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EU jurisdiction rules applicable to employment

EU jurisdiction rules applicable to civil and commercial cases have recently been recast. However, the EP’s Committee on Legal Affairs suggests that further changes could be made in order to enhance employee protection.

Background

Within EU private international law the recast Brussels I Regulation (Brussels I) determines which court decides an employment dispute. The Rome I Regulation (Rome I) determines which law applies to an employment contract and the Rome II Regulation (Rome II) the law applicable to liability arising from an industrial action. Weaker parties, such as employees, benefit from protective rules under EU private international law, aimed at restoring the balance distorted by inequalities in bargaining power.

Individual disputes

People on strike

© mankale / Fotolia

Under Brussels I, an employee may only be sued in courts of their place of domicile. Conversely, an employee may bring a case against their employer in the courts of a Member State (MS) where the employer is domiciled, or where the employee habitually carries or carried out their work, or, if there is no such place, where ‘the business which engaged the employee is or was situated’.

Under Rome I, parties may choose the law applicable to an employment contract. However, they may not derogate from man­datory provisions of the law of the MS where the employee habitually carries out their work, or, failing that, of the MS in which the place of business through which the employee was engaged is situated, or – if the contract is more closely connected with another country – of the law of that country.

The DFDS Torline case (2004)
A Danish-registered ship operated a Sweden-UK route. A Swedish trade union planned industrial action to defend the rights of the crew, intending to stop the ship using Swedish ports. The ship-owner hired a different ship to serve the route. They sued the trade union for damages before a Danish court. Under EU rules, the Danish court had jurisdiction to decide the case, but had to apply Swedish law.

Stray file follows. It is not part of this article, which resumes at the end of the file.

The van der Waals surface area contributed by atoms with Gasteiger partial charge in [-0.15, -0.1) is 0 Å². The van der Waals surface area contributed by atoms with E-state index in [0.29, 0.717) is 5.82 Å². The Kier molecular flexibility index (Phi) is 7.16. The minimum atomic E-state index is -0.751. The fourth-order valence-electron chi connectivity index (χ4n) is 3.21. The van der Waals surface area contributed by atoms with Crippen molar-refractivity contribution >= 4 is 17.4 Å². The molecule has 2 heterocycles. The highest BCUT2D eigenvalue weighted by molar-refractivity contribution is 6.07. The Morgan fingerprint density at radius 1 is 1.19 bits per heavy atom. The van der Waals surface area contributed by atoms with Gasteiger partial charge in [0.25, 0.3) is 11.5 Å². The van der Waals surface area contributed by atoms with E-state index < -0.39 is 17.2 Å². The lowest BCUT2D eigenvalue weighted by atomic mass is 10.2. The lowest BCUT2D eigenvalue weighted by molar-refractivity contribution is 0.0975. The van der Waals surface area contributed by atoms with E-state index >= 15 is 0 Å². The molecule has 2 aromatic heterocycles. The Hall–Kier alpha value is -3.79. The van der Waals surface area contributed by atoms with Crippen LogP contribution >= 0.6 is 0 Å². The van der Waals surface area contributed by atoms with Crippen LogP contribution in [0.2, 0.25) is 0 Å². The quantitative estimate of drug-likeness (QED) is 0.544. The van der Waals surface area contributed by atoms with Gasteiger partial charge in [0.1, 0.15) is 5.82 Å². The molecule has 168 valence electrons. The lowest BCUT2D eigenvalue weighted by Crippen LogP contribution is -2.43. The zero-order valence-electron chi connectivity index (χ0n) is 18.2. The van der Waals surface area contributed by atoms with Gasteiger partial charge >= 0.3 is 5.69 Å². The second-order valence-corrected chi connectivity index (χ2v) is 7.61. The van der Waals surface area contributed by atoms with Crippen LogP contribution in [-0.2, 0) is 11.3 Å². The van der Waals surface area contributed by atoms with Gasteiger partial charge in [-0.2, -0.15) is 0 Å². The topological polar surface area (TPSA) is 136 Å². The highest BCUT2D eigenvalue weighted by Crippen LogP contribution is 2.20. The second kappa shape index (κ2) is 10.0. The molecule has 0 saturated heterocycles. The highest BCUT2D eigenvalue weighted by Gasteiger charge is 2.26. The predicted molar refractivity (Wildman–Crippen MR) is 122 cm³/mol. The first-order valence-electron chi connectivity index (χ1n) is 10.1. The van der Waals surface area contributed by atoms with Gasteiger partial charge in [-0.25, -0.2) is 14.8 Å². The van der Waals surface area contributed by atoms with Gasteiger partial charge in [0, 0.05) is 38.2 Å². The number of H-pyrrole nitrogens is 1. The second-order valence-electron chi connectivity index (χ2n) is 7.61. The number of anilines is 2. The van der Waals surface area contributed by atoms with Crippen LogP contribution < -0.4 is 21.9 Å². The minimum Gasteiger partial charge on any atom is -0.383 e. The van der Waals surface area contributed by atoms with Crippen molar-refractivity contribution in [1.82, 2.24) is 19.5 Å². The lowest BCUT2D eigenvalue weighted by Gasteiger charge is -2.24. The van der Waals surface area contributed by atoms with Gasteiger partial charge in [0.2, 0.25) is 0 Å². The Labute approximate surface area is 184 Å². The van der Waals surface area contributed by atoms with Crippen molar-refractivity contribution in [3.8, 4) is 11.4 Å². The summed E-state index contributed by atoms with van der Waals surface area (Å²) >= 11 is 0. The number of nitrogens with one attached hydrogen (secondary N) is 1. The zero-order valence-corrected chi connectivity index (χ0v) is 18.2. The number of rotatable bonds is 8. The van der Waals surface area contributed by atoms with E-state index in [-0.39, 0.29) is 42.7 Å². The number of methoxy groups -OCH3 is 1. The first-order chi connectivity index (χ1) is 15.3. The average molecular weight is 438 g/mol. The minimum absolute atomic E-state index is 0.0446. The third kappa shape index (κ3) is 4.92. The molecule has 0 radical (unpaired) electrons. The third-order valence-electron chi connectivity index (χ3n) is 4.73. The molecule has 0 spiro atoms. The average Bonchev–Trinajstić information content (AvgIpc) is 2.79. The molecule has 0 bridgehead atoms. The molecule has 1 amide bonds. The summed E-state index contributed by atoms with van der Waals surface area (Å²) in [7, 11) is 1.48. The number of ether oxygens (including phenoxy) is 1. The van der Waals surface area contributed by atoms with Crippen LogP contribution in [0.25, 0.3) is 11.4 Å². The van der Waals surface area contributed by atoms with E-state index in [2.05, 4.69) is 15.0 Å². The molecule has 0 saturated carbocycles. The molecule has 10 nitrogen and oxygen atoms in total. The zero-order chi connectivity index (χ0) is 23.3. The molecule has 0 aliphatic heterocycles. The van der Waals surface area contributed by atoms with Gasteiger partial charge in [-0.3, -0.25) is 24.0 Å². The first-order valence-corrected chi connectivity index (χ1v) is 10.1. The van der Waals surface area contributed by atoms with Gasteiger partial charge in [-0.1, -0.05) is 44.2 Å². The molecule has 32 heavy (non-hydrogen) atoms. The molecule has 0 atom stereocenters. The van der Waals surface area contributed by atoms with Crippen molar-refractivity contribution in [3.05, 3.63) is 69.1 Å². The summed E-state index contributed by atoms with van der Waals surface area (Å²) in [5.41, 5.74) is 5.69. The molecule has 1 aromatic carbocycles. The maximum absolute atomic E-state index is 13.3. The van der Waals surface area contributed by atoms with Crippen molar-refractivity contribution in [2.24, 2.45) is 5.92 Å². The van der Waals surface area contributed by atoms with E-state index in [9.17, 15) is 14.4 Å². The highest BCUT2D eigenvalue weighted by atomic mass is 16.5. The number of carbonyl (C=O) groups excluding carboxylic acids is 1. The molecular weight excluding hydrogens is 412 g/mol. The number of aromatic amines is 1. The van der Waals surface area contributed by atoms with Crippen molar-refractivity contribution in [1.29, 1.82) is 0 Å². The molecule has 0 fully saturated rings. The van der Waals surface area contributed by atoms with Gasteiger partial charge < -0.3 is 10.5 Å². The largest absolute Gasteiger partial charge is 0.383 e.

The ‘engaging place of business’ clause in Brussels I has been criticised for leading to legal uncertainty and not furthering the aim of employee protection. The Voogsgeerd case (2011) has been cited as an example of litigation in which it took ten years to determine which court had jurisdiction to hear the employee’s claim. It has been proposed to replace this clause with a reference to the MS with which the employment contract is most closely connected (as in Rome I), or to allow employees to bring cases in any of the places where they carry out work.

Disputes regarding industrial actions

Under Brussels I an employee or trade union may be sued in the MS where the ‘harmful event’ occurred or may occur. Under case law of the Court of Justice of the EU, this includes both the location of the event causing the damage (e.g. industrial action) and the place where the damage occurred (e.g. where the firm allegedly suffered a loss).

However, Rome II provides that, in case of liability arising from industrial action, the applicable law is that of the country where such an action is to take place or has taken place. This does not include the place where illegal industrial action causes harm. Discrepancy between Brussels I and Rome II may lead to a situation in which a court in country A has to apply country B’s law.

Committee on Legal Affairs

In September 2013, the Committee on Legal Affairs adopted a Report on improving private international law: jurisdiction rules applicable to employment (rapporteur: Evelyn Regner, S&D, Austria). The report suggests amending Brussels I to clarify that jurisdiction in disputes arising from industrial action is given to courts of the place where such action is to be, or has been, taken. Furthermore, it suggests replacing the ‘engaging place of business’ clause with a reference to the ‘place from where the employee receives day-to-day instructions’.

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